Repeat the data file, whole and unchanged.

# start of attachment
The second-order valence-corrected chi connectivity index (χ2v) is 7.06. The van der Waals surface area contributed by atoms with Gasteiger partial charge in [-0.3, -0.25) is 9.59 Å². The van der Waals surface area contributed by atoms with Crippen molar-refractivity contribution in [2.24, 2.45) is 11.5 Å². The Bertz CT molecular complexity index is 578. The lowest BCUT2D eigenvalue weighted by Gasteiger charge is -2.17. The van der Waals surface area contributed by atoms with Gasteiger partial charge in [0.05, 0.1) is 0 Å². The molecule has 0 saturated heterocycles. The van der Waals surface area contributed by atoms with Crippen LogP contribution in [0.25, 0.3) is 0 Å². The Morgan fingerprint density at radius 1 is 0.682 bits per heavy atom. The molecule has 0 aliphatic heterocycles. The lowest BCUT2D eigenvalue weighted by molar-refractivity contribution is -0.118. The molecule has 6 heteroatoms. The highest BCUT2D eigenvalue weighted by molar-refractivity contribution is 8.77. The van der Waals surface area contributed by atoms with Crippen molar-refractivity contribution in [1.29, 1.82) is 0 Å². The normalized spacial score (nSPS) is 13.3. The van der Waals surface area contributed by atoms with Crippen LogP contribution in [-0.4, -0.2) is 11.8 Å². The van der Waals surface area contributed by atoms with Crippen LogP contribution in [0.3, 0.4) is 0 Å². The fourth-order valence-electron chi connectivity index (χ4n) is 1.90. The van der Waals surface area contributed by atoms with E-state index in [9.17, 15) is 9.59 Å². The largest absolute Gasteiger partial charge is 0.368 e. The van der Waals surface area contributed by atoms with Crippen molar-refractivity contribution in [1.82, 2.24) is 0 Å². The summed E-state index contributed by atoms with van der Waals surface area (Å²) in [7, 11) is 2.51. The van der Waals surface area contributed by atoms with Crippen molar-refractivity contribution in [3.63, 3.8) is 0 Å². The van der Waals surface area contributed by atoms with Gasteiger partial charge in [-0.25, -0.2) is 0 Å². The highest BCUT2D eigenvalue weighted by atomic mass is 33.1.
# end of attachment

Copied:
The second-order valence-corrected chi connectivity index (χ2v) is 7.06. The van der Waals surface area contributed by atoms with Gasteiger partial charge in [-0.3, -0.25) is 9.59 Å². The van der Waals surface area contributed by atoms with Crippen molar-refractivity contribution in [2.24, 2.45) is 11.5 Å². The Bertz CT molecular complexity index is 578. The lowest BCUT2D eigenvalue weighted by Gasteiger charge is -2.17. The van der Waals surface area contributed by atoms with Gasteiger partial charge in [0.05, 0.1) is 0 Å². The molecule has 0 saturated heterocycles. The van der Waals surface area contributed by atoms with Crippen LogP contribution in [0.25, 0.3) is 0 Å². The Morgan fingerprint density at radius 1 is 0.682 bits per heavy atom. The molecule has 0 aliphatic heterocycles. The lowest BCUT2D eigenvalue weighted by molar-refractivity contribution is -0.118. The molecule has 6 heteroatoms. The highest BCUT2D eigenvalue weighted by molar-refractivity contribution is 8.77. The van der Waals surface area contributed by atoms with Crippen molar-refractivity contribution in [1.29, 1.82) is 0 Å². The normalized spacial score (nSPS) is 13.3. The van der Waals surface area contributed by atoms with Crippen LogP contribution in [-0.4, -0.2) is 11.8 Å². The van der Waals surface area contributed by atoms with Crippen LogP contribution in [0.3, 0.4) is 0 Å². The fourth-order valence-electron chi connectivity index (χ4n) is 1.90. The van der Waals surface area contributed by atoms with E-state index in [9.17, 15) is 9.59 Å². The largest absolute Gasteiger partial charge is 0.368 e. The van der Waals surface area contributed by atoms with Crippen molar-refractivity contribution in [1.82, 2.24) is 0 Å². The summed E-state index contributed by atoms with van der Waals surface area (Å²) in [7, 11) is 2.51. The van der Waals surface area contributed by atoms with Crippen molar-refractivity contribution in [3.63, 3.8) is 0 Å². The van der Waals surface area contributed by atoms with Gasteiger partial charge in [-0.25, -0.2) is 0 Å². The highest BCUT2D eigenvalue weighted by atomic mass is 33.1.